Friday, August 9, 2013

Fun Friday Facts #81: Whales

I decided to write about whales today because I reminded myself yesterday how much I like them. Once, years ago, I was standing on the beach in California, looking out at the sea, when a whale of some kind breached and then showed its flukes. I’m not sure what kind of whale it was, I’m not a cetologist. I made some kind of remark about how you can't pay to see something like that, meaning that I felt the experience was priceless, by my jackass boyfriend at the time, the Redheaded Banjo Player Whom I Promised I’d Never Write About, made some snarky remark about how I would say that, meaning that I’m greedy and place to much importance on money. That was him projecting, of course, because I had money and he did not and this injustice was a source of much outrage for him.


Last week, paleontologists from the Calvert Marine Museum in Southern Maryland excavated the six foot (1.83 meter), 1,000 pound (453.6 kg) fossilized skull of an extinct baleen whale. The skull is 15 million years old, according to collections manager John Nance.

The skull was found in cliffs along the edge of the Potomac, where some of the world’s only fossils from the Miocene epoch, 5 to 23 million years ago, are found. The rest of the whale’s skeleton remains embedded in the cliff. Nance told The Washington Post that to find such a complete whale fossil was “pretty uncommon.”

Millions of years ago, the ancestors of whales lived on land. The Pakicetus was the most primitive whale. It was about the size of a dog and looked like one, too:

Image credit: Nobu Tamura

It lived about 50 million years ago, was carnivorous and drank fresh water.

About 49 million years ago, the Ambulocetus natans, an amphibious ancestor of the whale, emerged. The first whales without legs appeared 48 to 35 million years ago.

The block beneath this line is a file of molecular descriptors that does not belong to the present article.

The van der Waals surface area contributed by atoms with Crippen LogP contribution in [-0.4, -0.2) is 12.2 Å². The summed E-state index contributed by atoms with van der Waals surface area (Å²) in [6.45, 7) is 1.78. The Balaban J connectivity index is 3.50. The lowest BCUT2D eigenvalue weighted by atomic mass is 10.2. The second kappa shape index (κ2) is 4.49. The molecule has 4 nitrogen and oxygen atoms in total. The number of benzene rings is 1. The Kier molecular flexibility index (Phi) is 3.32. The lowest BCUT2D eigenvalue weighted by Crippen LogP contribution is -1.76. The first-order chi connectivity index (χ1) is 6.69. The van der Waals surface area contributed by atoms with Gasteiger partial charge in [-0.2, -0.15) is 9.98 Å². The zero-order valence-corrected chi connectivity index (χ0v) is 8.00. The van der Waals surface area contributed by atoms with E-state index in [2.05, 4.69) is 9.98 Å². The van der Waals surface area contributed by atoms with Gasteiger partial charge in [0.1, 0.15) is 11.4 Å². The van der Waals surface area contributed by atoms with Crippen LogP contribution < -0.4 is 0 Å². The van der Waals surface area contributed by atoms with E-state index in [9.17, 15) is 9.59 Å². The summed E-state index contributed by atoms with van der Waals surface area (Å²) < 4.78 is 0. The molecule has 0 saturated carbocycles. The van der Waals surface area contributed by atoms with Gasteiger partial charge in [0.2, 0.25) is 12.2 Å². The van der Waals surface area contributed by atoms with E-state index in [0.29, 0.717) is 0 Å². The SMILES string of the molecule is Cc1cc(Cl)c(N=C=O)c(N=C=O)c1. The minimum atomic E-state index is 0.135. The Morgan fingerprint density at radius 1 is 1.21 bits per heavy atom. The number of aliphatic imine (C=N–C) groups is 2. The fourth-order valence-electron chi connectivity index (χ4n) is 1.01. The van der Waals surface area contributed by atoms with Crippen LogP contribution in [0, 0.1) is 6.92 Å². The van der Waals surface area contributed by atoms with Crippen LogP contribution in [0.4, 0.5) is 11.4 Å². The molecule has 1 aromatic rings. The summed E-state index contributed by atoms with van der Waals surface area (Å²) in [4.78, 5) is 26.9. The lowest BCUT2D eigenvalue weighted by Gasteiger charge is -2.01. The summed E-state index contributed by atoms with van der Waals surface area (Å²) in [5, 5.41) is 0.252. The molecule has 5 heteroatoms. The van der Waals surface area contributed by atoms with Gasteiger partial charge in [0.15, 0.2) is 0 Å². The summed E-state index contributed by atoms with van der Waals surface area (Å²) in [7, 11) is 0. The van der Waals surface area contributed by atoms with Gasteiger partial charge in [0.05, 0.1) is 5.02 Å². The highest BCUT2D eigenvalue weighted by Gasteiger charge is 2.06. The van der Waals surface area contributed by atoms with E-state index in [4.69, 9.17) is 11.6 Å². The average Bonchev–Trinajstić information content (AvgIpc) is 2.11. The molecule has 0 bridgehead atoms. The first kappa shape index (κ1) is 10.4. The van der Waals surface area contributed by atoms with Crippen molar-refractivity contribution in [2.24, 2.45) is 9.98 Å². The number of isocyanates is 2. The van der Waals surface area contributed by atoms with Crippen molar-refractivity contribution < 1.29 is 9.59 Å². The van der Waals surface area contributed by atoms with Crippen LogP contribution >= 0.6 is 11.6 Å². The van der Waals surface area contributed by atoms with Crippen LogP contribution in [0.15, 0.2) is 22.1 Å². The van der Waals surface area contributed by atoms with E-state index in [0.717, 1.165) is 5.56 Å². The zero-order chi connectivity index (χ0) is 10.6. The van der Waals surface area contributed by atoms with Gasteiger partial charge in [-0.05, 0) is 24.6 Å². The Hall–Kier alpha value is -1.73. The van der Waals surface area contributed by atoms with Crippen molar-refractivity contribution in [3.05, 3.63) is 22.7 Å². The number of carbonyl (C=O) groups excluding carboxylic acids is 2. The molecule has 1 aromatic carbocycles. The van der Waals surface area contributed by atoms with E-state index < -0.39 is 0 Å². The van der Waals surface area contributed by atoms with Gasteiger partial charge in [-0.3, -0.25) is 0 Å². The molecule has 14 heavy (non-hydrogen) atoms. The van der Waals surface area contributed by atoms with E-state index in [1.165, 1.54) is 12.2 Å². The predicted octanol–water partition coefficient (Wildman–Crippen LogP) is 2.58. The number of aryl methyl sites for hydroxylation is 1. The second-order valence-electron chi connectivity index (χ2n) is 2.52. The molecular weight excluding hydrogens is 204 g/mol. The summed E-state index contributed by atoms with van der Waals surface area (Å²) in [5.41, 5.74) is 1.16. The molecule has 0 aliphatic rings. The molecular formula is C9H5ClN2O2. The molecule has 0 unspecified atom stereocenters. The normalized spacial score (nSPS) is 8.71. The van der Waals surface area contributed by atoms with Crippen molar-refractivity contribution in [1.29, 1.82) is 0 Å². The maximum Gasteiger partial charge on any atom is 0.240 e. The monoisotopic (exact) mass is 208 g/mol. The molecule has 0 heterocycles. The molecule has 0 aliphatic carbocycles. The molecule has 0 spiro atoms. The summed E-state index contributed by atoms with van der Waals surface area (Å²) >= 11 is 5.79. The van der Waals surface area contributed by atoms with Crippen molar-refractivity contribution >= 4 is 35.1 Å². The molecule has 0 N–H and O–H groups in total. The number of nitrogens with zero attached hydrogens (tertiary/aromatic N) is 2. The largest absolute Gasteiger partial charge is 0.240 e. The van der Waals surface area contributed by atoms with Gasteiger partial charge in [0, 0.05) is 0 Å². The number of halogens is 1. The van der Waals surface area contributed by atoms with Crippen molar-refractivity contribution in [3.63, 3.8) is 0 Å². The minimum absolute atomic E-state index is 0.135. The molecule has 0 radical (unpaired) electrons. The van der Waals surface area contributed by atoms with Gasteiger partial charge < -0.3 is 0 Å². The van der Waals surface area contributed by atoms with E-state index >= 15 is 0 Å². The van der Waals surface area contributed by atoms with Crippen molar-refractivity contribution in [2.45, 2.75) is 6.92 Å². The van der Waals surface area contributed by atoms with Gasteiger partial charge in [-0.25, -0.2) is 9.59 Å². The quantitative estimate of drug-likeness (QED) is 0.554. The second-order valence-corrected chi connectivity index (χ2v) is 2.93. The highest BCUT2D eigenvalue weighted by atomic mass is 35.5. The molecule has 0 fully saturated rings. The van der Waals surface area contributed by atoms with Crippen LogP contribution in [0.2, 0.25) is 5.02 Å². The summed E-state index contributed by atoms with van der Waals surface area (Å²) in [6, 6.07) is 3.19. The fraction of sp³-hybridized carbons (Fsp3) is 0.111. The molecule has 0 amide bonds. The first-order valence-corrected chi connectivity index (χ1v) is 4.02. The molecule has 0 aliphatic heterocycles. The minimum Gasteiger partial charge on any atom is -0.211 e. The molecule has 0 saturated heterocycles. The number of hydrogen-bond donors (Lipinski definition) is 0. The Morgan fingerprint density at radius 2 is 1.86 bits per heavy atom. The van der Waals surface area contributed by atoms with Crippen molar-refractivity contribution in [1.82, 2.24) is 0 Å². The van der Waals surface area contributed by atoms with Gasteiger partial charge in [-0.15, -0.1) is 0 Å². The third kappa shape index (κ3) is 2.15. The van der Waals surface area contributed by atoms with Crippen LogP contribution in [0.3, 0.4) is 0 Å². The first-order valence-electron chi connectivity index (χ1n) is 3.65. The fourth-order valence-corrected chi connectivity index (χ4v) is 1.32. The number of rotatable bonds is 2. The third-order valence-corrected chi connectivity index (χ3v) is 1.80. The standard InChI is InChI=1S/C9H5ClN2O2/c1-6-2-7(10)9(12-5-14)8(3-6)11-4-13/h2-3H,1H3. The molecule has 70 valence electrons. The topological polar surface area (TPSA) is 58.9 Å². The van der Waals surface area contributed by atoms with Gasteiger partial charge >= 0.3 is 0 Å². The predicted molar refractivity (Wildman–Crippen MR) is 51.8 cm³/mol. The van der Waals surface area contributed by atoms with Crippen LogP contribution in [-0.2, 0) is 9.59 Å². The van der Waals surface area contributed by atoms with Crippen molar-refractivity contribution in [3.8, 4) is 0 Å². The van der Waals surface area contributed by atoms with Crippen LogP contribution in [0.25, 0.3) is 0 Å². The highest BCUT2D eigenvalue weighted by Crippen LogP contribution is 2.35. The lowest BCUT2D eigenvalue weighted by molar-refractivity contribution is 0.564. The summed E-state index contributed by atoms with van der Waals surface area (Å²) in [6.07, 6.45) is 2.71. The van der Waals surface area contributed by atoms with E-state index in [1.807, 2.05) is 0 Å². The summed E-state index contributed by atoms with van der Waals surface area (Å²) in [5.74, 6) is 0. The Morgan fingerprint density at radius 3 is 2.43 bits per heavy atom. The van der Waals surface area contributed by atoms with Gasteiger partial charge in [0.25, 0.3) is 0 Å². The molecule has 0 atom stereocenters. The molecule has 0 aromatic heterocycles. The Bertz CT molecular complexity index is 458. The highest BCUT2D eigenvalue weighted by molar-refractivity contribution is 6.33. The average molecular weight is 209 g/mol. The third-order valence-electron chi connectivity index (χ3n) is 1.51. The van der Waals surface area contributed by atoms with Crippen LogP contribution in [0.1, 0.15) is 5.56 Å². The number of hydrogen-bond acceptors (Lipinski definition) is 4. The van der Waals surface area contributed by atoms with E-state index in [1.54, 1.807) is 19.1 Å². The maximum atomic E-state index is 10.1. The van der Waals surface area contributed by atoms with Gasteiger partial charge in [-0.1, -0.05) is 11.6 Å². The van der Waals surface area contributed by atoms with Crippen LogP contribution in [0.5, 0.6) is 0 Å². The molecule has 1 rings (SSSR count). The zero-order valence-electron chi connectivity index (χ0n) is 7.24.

Whales are mammals, as half the Internet pointed out to me once when I referred to them as fish. I knew that they were mammals, of course, I was just checking to see if you were paying attention. Half of you were.

Because they’re mammals, they can’t become unconscious, or they’ll drown. This means that whales sleep with only half of their brain at a time. This way they can use the other half to keep breathing and stuff.

Whales occupy a prominent place in the world’s mythologies. One Icelandic legend tells of a man who blocked the blowhole of a whale with a stone, and caused the whale to burst. The man was forbidden to go to sea for 20 years, which must have been an awful punishment for someone from Iceland (I guess?), because in the 19th year he couldn’t hold back any longer, and went to sea anyway. A whale killed him.

That's what you get.
Image credit: Whit Welles

Neurological studies of the brains of whales have found that they possess spindle neurons previously found only in hominid species. In humans, these cells perform social and emotional functions, including the ability to attribute mental states to oneself and others and to understand that others may have mental states, beliefs, intentions, and desires different from one’s own. These cells are also implicated in the ability to form judgments. Evidence suggests that they perform similar functions in the brains of whales.